There are plenty of reasons for young people to want cosmetic surgery. Some of the most common procedures for patients under 18 include rhinoplasty and otoplasty, among others. For the most part, procedures for this demographic are focused on correcting health concerns or abnormalities that may be affecting the patient’s confidence. If you (or your child) are thinking about these or any cosmetic plastic surgery, there are three important questions to ask first
What are my goals?
Cosmetic surgery can help patients gain confidence and self-esteem, but it’s important that any patient wants to have plastic surgery for themselves, not for any other person or standard.
We know there are a lot of pressures and expectations for young people’s appearance that trickle down from celebrity culture and social media that can feel immediate and overwhelming. We advise our young patients (indeed, all of our cosmetic surgery patients) to make sure their goals are personal and specific to their health and confidence, and not any other beauty standard.
What are my expectations?
It’s important to remember that while plastic surgery can create dramatic results by making your appearance more balanced or symmetrical, the ultimate goal of any cosmetic surgery is to make you feel like your best self. There’s no one size fits all! The basic architecture of your face and body can only be altered a small amount, and it’s the small adjustments that make all of the difference.
Consider consulting with a plastic surgeon during your decision making process. Many surgeons offer a free consultation, during which you can discuss your goals, and the surgeon can let you know about any limitations to the available procedures, and help you set realistic expectations based on your existing features and your goals.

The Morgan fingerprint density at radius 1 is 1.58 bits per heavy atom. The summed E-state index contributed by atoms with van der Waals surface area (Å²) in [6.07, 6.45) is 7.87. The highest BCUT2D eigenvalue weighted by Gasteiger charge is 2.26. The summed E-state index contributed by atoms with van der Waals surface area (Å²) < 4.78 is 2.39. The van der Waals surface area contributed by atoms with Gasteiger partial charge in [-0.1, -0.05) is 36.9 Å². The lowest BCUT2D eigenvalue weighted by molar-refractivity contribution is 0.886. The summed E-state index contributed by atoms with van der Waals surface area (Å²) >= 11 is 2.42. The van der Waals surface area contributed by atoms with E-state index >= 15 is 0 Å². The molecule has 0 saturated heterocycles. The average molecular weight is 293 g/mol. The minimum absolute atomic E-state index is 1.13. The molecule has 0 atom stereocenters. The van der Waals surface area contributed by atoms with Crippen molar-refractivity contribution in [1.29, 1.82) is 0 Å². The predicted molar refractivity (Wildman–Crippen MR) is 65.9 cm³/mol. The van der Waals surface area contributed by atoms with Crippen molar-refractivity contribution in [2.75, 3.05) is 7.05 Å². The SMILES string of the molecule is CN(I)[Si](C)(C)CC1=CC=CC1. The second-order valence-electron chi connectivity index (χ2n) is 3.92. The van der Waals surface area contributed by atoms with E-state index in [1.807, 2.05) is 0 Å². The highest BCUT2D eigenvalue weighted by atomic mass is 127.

Am I ready for cosmetic surgery?
A consultation is also a good opportunity to learn about the risks of plastic surgery, as well as the demands of recovery. Young people must be aware that in most cases, they will have to halt physical extracurricular activities, in some cases for several weeks, and that they might experience noticeable bruising and swelling for some time, too.
In addition to the emotional maturity necessary to make this decision and follow through with a safe and deliberate recovery for best results, young patients must consult with their doctor to make sure the feature they would like to operate on is fully developed and therefore operable.
Lastly, it’s important to establish routines that will maintain your new confidence in your features for years to come. We advise all young people, whether they choose to move forward with cosmetic surgery or not, to consult with a licensed aesthetician or board-certified dermatologist to set a skincare routine that will help them preserve the quality of their skin and facial features, as well as protect them from harmful skin damage like melanoma or other skin cancers.